St John's stained glass windows

Christ the King
Christ the King

The window facing west in the Tower is in memory of George Kaye, died 1936, and his wife, Alice, died 1951. The Kaye family were pioneers of Canberra. George was baptized at St John’s in 1859, and Alice (nee Bambridge) in 1858. The inscription is “Thine is the Kingdome” and the window depicts Christ the King.

St Oswald
St Oswald

The window facing north in the Tower, is in memory of Donald P. Israel, a Churchwarden, who died in 1943. The illustration is of St Oswald.

St Paul and St Michael
St Paul and St Michael

The window in the southwest corner of the Church is divided into two panels. The left panel illustrates St Paul, and the right panel shows St Michael. This window was installed in 1936. It has the inscription R.F.C. (Royal Flying Corps) at the top, with the motto: “Per Ardua ad Astra” and was installed in memory of Lieutenant Charles Bruce Campbell, 1890-1917, the son of Frederick and Christina Campbell. Charles was shot down in Cambrai, France, during the Great War.

Canon F G Ward window
Canon F G Ward window

This window is in the south Porch, facing east. It is the second window from the Somme battlefield. The pieces were brought back to Australia by Chaplain Frederick Ward.

Canon F. G. Ward window
Canon F. G. Ward window

This window is in the south Porch, facing west. There are two windows in the original vestry, now the South Porch, which were given to St John’s by Canon Frederick G. Ward, who was rector of St John’s from 1913 to 1929. He was a chaplain in France during the Great War, and when he was serving on the Somme, he gathered some fragments of stained glass from bombed churches and brought them back to Canberra. He arranged for the pieces to be made into windows, which were installed in 1929.

Nathanael, Mary and Martha
Nathanael, Mary and Martha

In memory of George Campbell, who died in London in 1881, his daughter, Sophia Campbell, who died in 1885 at Duntroon, and his infant son, Robert, who died in 1871. The lower panels depict Nathanael under the fig tree with the inscription: “Behold an Israelite indeed, in whom there is no guile.” The upper panels show Jesus meeting with Mary and Martha, the inscription being: “Mary has chosen that good part, which shall not be taken away from her”. This window was installed in 1886.

St Dorothy window
St Dorothy window

The window on the south side of the Chancel shows St. Dorothy carrying a basket of flowers and fruit. It was installed in 1926 in memory of Dorothea Williams, the wife of Louis Williams, a Melbourne church architect who had supervised the restoration of St John’s. Dorothea and Louis were married at St John’s in 1916. She died in 1919, aged 27, and her family arranged for the window to be installed.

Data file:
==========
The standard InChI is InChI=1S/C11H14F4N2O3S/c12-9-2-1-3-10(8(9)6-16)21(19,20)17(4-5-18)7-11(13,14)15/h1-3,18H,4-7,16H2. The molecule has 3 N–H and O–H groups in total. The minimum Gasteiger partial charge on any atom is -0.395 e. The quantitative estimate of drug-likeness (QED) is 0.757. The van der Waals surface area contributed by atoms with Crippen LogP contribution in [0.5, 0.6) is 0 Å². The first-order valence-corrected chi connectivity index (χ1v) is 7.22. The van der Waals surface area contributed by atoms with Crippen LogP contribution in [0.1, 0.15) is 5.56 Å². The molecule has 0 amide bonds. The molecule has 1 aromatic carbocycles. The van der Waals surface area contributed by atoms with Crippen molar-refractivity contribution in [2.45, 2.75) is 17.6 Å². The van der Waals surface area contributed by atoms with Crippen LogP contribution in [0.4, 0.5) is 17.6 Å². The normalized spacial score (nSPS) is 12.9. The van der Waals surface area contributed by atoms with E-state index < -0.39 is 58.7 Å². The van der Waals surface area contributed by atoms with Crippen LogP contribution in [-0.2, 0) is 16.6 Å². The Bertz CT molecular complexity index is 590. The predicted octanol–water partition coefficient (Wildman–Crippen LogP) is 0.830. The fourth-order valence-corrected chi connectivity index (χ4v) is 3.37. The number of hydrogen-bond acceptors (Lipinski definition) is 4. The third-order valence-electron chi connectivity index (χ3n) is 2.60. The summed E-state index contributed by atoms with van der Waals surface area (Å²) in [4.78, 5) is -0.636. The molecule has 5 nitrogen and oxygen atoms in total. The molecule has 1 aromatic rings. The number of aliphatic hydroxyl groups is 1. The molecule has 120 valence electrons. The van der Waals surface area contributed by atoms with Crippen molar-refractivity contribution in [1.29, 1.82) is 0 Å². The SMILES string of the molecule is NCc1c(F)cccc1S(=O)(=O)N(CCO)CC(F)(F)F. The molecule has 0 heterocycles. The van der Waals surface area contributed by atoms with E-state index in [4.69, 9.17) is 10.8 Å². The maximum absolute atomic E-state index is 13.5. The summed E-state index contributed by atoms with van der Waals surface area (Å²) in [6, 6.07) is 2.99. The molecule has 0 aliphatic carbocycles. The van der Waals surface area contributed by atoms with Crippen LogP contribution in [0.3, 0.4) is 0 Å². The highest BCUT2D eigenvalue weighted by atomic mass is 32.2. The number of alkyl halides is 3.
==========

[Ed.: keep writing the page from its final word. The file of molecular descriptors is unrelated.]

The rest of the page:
Sister May Hayman window
Sister May Hayman window

The window in the southeast corner of the Sanctuary is in memory of Sister May Hayman, a missionary who served with the Australian Board of Missions from 1936 in New Guinea. May died at the hands of the Japanese in 1942 during the invasion of New Guinea. The window depicts May in her nurse’s uniform and was installed in 1949.

East end window installed 1874
East end window installed 1874

The window is in memory of Robert Campbell. The left panel of the window illustrates the angel telling Zachariah that he will become the father of John. The centre panel shows John the Baptist baptising Jesus in the River Jordan. The right panel illustrates John the Baptist foretelling the coming of our Lord. The banner is inscribed: “Agnes Dei” (Lamb of God). The Campbell family crest in the centre panel has the motto: “Agite pro viribus” (work with all your might).

Sanctuary window
Sanctuary window

The narrow patterned window in the north corner of the Sanctuary dates from the time when the church was extended between 1872 and 1874. It is not inscribed.

Pair of patterned windows
Pair of patterned windows

The pair of patterned windows on opposite sides at the east end of the Nave are in memory of Elizabeth Gibbes who died in 1874 (on the north side) and Colonel John George Nathaniel Gibbes, who died in 1873 (on the south side). In 1859 the Gibbes moved from Sydney to Yarralumla to live with their son, Augustus. Each window shows the family coat of arms of three battle axes, with the motto “Tenax Propositi”, which may be interpreted as “Holding Fast”. The windows were installed in 1876.

Pair of patterned windows
Pair of patterned windows

The pair of patterned windows on opposite sides at the east end of the Nave are in memory of Elizabeth Gibbes who died in 1874 (on the north side) and Colonel John George Nathaniel Gibbes, who died in 1873 (on the south side). In 1859 the Gibbes moved from Sydney to Yarralumla to live with their son, Augustus. Each window shows the family coat of arms of three battle axes, with the motto “Tenax Propositi”, which may be interpreted as “Holding Fast”. The windows were installed in 1876.